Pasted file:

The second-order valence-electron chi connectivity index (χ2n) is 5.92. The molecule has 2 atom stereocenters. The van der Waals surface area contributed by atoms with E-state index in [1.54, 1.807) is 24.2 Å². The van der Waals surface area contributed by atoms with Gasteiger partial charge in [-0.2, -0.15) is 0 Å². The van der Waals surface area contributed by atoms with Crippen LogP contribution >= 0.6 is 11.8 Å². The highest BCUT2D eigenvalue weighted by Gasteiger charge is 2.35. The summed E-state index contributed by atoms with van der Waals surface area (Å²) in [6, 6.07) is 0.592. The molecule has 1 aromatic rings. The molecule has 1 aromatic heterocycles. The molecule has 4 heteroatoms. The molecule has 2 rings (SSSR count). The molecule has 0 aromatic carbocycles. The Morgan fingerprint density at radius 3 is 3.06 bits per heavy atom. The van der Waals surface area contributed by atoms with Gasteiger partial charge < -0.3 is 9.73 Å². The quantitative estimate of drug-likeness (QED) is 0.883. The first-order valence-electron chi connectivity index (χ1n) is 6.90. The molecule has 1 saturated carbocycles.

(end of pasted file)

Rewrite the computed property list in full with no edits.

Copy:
The second-order valence-electron chi connectivity index (χ2n) is 5.92. The molecule has 2 atom stereocenters. The van der Waals surface area contributed by atoms with E-state index in [1.54, 1.807) is 24.2 Å². The van der Waals surface area contributed by atoms with Gasteiger partial charge in [-0.2, -0.15) is 0 Å². The van der Waals surface area contributed by atoms with Crippen LogP contribution >= 0.6 is 11.8 Å². The highest BCUT2D eigenvalue weighted by Gasteiger charge is 2.35. The summed E-state index contributed by atoms with van der Waals surface area (Å²) in [6, 6.07) is 0.592. The molecule has 1 aromatic rings. The molecule has 1 aromatic heterocycles. The molecule has 4 heteroatoms. The molecule has 2 rings (SSSR count). The molecule has 0 aromatic carbocycles. The Morgan fingerprint density at radius 3 is 3.06 bits per heavy atom. The van der Waals surface area contributed by atoms with Gasteiger partial charge < -0.3 is 9.73 Å². The quantitative estimate of drug-likeness (QED) is 0.883. The first-order valence-electron chi connectivity index (χ1n) is 6.90. The molecule has 1 saturated carbocycles.